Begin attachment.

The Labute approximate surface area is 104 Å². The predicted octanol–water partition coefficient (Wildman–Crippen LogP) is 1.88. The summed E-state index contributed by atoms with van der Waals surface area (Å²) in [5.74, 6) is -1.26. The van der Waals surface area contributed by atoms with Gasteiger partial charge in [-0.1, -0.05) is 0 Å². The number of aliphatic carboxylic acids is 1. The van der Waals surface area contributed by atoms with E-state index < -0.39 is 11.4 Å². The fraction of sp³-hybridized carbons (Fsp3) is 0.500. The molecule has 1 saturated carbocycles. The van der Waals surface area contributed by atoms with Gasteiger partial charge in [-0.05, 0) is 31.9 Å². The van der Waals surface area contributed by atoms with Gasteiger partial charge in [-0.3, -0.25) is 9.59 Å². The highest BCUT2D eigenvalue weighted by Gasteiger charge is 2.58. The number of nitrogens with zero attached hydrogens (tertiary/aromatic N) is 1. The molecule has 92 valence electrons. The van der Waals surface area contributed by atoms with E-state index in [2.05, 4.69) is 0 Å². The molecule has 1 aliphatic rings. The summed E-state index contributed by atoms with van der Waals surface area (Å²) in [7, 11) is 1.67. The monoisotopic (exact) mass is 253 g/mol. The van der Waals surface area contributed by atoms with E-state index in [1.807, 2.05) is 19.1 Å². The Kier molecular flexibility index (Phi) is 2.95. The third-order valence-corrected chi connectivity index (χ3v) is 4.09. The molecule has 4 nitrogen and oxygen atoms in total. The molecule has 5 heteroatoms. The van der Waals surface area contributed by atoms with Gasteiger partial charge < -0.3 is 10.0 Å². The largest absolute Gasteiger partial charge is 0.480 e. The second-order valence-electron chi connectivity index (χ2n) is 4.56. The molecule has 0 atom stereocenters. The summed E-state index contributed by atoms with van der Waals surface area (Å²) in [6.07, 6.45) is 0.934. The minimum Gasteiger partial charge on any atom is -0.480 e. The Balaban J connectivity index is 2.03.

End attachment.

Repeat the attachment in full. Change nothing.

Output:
The Labute approximate surface area is 104 Å². The predicted octanol–water partition coefficient (Wildman–Crippen LogP) is 1.88. The summed E-state index contributed by atoms with van der Waals surface area (Å²) in [5.74, 6) is -1.26. The van der Waals surface area contributed by atoms with Gasteiger partial charge in [-0.1, -0.05) is 0 Å². The number of aliphatic carboxylic acids is 1. The van der Waals surface area contributed by atoms with E-state index < -0.39 is 11.4 Å². The fraction of sp³-hybridized carbons (Fsp3) is 0.500. The molecule has 1 saturated carbocycles. The van der Waals surface area contributed by atoms with Gasteiger partial charge in [-0.05, 0) is 31.9 Å². The van der Waals surface area contributed by atoms with Gasteiger partial charge in [-0.3, -0.25) is 9.59 Å². The highest BCUT2D eigenvalue weighted by Gasteiger charge is 2.58. The number of nitrogens with zero attached hydrogens (tertiary/aromatic N) is 1. The molecule has 92 valence electrons. The van der Waals surface area contributed by atoms with E-state index in [2.05, 4.69) is 0 Å². The molecule has 1 aliphatic rings. The summed E-state index contributed by atoms with van der Waals surface area (Å²) in [7, 11) is 1.67. The monoisotopic (exact) mass is 253 g/mol. The van der Waals surface area contributed by atoms with E-state index in [1.807, 2.05) is 19.1 Å². The Kier molecular flexibility index (Phi) is 2.95. The third-order valence-corrected chi connectivity index (χ3v) is 4.09. The molecule has 4 nitrogen and oxygen atoms in total. The molecule has 5 heteroatoms. The van der Waals surface area contributed by atoms with Gasteiger partial charge < -0.3 is 10.0 Å². The largest absolute Gasteiger partial charge is 0.480 e. The second-order valence-electron chi connectivity index (χ2n) is 4.56. The molecule has 0 atom stereocenters. The summed E-state index contributed by atoms with van der Waals surface area (Å²) in [6.07, 6.45) is 0.934. The minimum Gasteiger partial charge on any atom is -0.480 e. The Balaban J connectivity index is 2.03.